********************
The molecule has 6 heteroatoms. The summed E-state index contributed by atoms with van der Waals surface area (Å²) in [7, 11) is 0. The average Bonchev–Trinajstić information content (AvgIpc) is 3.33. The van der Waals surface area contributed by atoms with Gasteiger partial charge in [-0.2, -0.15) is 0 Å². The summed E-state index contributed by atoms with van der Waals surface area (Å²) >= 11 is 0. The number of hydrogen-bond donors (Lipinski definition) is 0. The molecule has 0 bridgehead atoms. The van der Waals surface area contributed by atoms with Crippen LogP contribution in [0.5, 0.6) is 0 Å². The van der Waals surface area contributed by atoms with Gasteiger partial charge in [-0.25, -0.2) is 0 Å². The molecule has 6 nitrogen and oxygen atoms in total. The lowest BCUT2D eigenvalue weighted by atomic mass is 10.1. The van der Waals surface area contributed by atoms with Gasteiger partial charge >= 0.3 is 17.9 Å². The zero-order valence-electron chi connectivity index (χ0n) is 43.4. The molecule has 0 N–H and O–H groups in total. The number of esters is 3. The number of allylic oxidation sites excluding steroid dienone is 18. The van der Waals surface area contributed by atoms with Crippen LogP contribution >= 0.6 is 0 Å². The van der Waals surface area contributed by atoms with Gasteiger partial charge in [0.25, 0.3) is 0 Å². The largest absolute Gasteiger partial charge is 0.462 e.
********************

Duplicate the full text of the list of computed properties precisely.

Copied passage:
The molecule has 6 heteroatoms. The summed E-state index contributed by atoms with van der Waals surface area (Å²) in [7, 11) is 0. The average Bonchev–Trinajstić information content (AvgIpc) is 3.33. The van der Waals surface area contributed by atoms with Gasteiger partial charge in [-0.2, -0.15) is 0 Å². The summed E-state index contributed by atoms with van der Waals surface area (Å²) >= 11 is 0. The number of hydrogen-bond donors (Lipinski definition) is 0. The molecule has 0 bridgehead atoms. The van der Waals surface area contributed by atoms with Crippen LogP contribution in [0.5, 0.6) is 0 Å². The van der Waals surface area contributed by atoms with Gasteiger partial charge in [-0.25, -0.2) is 0 Å². The molecule has 6 nitrogen and oxygen atoms in total. The lowest BCUT2D eigenvalue weighted by atomic mass is 10.1. The van der Waals surface area contributed by atoms with Gasteiger partial charge >= 0.3 is 17.9 Å². The zero-order valence-electron chi connectivity index (χ0n) is 43.4. The molecule has 0 N–H and O–H groups in total. The number of esters is 3. The number of allylic oxidation sites excluding steroid dienone is 18. The van der Waals surface area contributed by atoms with Crippen LogP contribution >= 0.6 is 0 Å². The van der Waals surface area contributed by atoms with Gasteiger partial charge in [0.25, 0.3) is 0 Å². The largest absolute Gasteiger partial charge is 0.462 e.